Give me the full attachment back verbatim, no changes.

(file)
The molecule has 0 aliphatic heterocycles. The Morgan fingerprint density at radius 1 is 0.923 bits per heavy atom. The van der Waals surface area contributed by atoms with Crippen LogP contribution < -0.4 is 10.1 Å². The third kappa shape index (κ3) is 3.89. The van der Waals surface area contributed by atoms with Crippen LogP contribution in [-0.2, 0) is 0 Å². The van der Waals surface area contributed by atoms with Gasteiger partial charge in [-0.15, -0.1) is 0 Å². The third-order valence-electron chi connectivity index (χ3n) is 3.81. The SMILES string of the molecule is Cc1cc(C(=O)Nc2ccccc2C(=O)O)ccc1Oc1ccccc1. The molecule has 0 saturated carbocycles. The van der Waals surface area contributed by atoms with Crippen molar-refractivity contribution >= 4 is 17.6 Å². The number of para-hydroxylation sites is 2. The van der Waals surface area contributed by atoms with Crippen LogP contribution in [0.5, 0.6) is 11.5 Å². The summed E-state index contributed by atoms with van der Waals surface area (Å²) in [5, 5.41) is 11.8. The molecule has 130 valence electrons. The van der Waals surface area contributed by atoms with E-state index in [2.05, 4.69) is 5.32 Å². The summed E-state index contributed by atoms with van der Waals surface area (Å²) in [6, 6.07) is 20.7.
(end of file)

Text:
The molecule has 0 aliphatic heterocycles. The Morgan fingerprint density at radius 1 is 0.923 bits per heavy atom. The van der Waals surface area contributed by atoms with Crippen LogP contribution < -0.4 is 10.1 Å². The third kappa shape index (κ3) is 3.89. The van der Waals surface area contributed by atoms with Crippen LogP contribution in [-0.2, 0) is 0 Å². The van der Waals surface area contributed by atoms with Gasteiger partial charge in [-0.15, -0.1) is 0 Å². The third-order valence-electron chi connectivity index (χ3n) is 3.81. The SMILES string of the molecule is Cc1cc(C(=O)Nc2ccccc2C(=O)O)ccc1Oc1ccccc1. The molecule has 0 saturated carbocycles. The van der Waals surface area contributed by atoms with Crippen molar-refractivity contribution >= 4 is 17.6 Å². The number of para-hydroxylation sites is 2. The van der Waals surface area contributed by atoms with Crippen LogP contribution in [0.5, 0.6) is 11.5 Å². The summed E-state index contributed by atoms with van der Waals surface area (Å²) in [5, 5.41) is 11.8. The molecule has 130 valence electrons. The van der Waals surface area contributed by atoms with E-state index in [2.05, 4.69) is 5.32 Å². The summed E-state index contributed by atoms with van der Waals surface area (Å²) in [6, 6.07) is 20.7.